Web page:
As climate changes, Louisiana seeks to lift a highway
GOLDEN MEADOW, La. - Here on the side of Louisiana’s Highway 1, next to Raymond’s Bait Shop, a spindly pole with Global Positioning System equipment and a cellphone stuck on top charts the water’s gradual encroachment on dry land.
In 1991, this stretch of road through the marshlands of southern Louisiana was 3.9 feet above sea level, but the instrument - which measures the ground’s position in relation to sea level - shows the land has lost more than a foot against the sea. It sank 2 inches in the past 16 months alone.
That’s a problem because Highway 1, unprotected by levees, connects critical oil and gas resources in booming Port Fourchon to the rest of the nation.
Ten miles of the highway is now standing 22 feet above sea level on cement piles. But another 7 miles is not, and if less than half a mile of this highway succumbs to the 14-foot storm surges expected in the future, the highway will need to be shut down, cutting off the port.
Residents and business leaders are demanding that the federal government help pay to rebuild and elevate the additional section of Highway 1. Federal officials have provided scientific and technical expertise but will not contribute funding unless the state pledges to complete the road. Louisiana says it does not have the money. The dilemma facing this important lowland road is one shared by communities across the country as climate change begins to transform the nation’s landscape.
By 2030, many areas in the United States are likely to see storm surges combining with rising sea levels to bring waters at least 4 feet above the local high-tide line, according to a report released recently by Climate Central, a nonprofit research group. Nearly 2.6 million homes are on land that would be inundated.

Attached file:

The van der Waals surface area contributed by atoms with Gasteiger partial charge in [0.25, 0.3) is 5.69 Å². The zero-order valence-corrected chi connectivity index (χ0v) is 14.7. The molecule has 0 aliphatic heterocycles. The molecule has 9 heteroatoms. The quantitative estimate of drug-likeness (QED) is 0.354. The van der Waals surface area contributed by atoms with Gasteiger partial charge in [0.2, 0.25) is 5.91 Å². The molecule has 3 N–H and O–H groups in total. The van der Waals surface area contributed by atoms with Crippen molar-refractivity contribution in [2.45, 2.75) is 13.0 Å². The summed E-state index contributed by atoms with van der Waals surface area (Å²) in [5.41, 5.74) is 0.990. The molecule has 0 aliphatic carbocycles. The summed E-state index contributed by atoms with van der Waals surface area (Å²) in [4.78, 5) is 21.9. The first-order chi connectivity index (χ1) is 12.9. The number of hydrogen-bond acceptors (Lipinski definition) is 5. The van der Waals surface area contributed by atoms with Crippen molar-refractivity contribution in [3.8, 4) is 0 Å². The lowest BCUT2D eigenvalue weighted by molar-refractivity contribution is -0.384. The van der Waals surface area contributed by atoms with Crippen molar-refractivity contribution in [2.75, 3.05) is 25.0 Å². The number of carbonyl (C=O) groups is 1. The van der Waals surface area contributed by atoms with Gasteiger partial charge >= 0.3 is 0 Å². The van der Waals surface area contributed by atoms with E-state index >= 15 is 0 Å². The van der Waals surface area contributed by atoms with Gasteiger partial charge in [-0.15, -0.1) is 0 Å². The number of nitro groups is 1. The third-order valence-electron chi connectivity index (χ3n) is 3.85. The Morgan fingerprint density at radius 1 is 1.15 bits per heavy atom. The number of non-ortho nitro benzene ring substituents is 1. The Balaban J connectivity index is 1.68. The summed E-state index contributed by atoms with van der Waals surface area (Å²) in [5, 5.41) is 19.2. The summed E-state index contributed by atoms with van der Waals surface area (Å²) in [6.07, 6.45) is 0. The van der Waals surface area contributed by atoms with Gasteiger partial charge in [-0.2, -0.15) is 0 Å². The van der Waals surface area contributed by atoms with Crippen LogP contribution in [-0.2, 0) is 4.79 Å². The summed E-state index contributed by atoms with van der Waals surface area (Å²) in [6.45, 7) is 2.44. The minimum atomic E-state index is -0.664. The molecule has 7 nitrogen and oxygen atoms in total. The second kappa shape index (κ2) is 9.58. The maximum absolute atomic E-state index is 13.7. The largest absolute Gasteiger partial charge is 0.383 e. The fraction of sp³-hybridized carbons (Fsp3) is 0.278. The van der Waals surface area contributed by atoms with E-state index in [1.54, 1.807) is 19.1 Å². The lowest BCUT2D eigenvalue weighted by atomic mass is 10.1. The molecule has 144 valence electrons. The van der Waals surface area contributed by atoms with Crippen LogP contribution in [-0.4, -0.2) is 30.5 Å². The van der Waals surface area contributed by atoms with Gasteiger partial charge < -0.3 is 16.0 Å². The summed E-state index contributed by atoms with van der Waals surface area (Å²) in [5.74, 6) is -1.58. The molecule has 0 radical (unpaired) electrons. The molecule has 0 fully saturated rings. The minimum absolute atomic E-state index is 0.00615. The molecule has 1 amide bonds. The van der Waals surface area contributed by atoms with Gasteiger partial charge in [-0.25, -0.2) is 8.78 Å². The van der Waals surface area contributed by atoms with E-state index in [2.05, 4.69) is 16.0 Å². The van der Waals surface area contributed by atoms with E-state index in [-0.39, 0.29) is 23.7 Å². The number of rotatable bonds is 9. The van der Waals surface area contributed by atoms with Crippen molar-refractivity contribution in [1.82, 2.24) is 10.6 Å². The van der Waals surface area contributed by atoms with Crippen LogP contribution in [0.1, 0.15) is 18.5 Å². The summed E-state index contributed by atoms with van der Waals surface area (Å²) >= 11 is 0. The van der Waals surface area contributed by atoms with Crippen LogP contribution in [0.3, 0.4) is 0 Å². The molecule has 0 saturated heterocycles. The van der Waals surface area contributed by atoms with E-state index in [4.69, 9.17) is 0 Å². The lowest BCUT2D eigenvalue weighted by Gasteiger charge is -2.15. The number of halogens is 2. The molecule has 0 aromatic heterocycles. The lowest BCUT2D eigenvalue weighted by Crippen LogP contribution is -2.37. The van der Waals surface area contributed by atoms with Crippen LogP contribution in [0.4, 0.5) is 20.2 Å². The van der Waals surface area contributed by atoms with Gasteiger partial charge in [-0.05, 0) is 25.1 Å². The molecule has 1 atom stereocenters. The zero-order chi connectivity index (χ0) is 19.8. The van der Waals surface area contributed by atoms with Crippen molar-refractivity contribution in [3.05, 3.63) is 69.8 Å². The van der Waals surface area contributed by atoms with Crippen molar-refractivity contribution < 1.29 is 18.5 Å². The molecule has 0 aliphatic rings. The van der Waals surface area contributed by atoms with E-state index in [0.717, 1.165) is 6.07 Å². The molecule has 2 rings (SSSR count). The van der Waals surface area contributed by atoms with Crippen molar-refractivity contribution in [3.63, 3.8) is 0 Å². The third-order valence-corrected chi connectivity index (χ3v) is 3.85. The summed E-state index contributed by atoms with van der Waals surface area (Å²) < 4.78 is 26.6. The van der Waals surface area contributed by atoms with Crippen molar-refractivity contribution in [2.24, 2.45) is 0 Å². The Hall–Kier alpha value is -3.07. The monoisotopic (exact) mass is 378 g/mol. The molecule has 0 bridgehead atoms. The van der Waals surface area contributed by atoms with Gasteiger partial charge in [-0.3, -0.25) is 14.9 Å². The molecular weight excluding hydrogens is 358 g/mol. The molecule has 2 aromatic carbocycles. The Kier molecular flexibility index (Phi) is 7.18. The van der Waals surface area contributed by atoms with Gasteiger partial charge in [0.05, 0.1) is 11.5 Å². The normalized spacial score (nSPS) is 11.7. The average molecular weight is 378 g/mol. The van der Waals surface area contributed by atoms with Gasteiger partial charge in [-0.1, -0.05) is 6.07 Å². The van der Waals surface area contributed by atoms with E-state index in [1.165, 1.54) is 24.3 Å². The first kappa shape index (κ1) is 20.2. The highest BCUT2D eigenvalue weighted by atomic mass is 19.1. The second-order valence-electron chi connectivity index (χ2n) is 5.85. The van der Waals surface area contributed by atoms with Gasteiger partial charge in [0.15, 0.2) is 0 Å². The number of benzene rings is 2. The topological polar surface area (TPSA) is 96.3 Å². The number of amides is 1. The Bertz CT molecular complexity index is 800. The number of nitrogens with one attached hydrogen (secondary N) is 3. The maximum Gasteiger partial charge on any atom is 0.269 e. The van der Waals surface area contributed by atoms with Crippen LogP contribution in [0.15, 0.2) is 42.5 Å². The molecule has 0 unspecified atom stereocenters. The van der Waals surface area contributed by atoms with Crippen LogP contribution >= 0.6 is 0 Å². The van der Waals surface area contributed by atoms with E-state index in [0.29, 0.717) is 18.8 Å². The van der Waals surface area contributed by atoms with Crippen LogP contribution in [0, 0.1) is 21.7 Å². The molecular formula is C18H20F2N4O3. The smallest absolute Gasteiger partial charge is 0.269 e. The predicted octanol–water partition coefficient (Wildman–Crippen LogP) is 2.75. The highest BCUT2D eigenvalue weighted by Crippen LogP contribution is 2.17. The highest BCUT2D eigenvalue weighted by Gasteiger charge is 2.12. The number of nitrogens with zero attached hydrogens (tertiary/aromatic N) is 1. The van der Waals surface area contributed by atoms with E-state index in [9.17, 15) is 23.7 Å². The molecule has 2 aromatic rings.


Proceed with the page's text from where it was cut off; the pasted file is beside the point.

The Obama administration is trying to plan for a country altered by shifts in precipitation, higher oceans, and more intense periods of heat. It is rethinking infrastructure projects and creating a new plan for how to manage plants and wildlife in the face of global warming. Every agency is required to come up with a plan by June for how to adapt to climate change.
“It’s about how do we incorporate planning for a future that may look very different from the way the world looks today,’’ said Nancy Sutley, chairwoman of the White House Council on Environmental Quality, who is spearheading the administration’s federal adaptation strategy.
Researchers at the National Oceanic and Atmospheric Administration, who started measuring tides in Louisiana in the mid-1800s, have analyzed the numbers for Highway 1, and they do not bode well. At today’s rate of sea-level rise the road would be under water roughly 22 days of the year by 2030.
Windell Curole did not need NOAA’s number-crunching to tell him what’s coming. The 60-year-old general manager of the South Lafourche Levee District said he could not see open water from this road when he was growing up. Now, it is in plain sight, just yards away.
The land is sinking, in part because engineers have redirected sediment flowing from the Mississippi River more directly into the Gulf of Mexico, improving navigation but no longer shoring up the wetlands.
And climate change is starting to make the problem worse. Not only is the sea rising as the ocean warms and expands, but heavier rainfall in shorter bursts is battering Highway 1. Curole has devised a simple mantra that he believes will address sea level rise, as long as the federal government heeds it: “Elevation is the salvation from inundation.’’